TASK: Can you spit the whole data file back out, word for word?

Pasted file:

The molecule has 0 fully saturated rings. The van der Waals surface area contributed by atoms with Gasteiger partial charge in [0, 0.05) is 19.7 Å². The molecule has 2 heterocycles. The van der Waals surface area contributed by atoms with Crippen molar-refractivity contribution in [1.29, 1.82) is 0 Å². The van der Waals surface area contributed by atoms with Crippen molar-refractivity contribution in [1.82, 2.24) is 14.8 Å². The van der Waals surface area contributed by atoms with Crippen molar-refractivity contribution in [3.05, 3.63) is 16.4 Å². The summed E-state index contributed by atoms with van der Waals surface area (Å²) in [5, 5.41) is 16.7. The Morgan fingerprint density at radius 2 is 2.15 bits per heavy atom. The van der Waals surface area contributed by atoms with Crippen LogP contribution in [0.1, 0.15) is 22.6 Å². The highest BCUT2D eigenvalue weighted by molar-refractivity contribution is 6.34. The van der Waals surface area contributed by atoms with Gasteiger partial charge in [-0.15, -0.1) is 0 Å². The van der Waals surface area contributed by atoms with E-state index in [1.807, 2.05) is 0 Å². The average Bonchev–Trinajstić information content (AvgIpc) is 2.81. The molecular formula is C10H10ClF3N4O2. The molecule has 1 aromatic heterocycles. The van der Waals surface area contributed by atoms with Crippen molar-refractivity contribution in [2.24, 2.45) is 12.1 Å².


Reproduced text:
The molecule has 0 fully saturated rings. The van der Waals surface area contributed by atoms with Gasteiger partial charge in [0, 0.05) is 19.7 Å². The molecule has 2 heterocycles. The van der Waals surface area contributed by atoms with Crippen molar-refractivity contribution in [1.29, 1.82) is 0 Å². The van der Waals surface area contributed by atoms with Crippen molar-refractivity contribution in [1.82, 2.24) is 14.8 Å². The van der Waals surface area contributed by atoms with Crippen molar-refractivity contribution in [3.05, 3.63) is 16.4 Å². The summed E-state index contributed by atoms with van der Waals surface area (Å²) in [5, 5.41) is 16.7. The Morgan fingerprint density at radius 2 is 2.15 bits per heavy atom. The van der Waals surface area contributed by atoms with Crippen LogP contribution in [0.1, 0.15) is 22.6 Å². The highest BCUT2D eigenvalue weighted by molar-refractivity contribution is 6.34. The van der Waals surface area contributed by atoms with Gasteiger partial charge in [-0.15, -0.1) is 0 Å². The van der Waals surface area contributed by atoms with E-state index in [1.807, 2.05) is 0 Å². The average Bonchev–Trinajstić information content (AvgIpc) is 2.81. The molecular formula is C10H10ClF3N4O2. The molecule has 1 aromatic heterocycles. The van der Waals surface area contributed by atoms with Crippen molar-refractivity contribution in [2.24, 2.45) is 12.1 Å².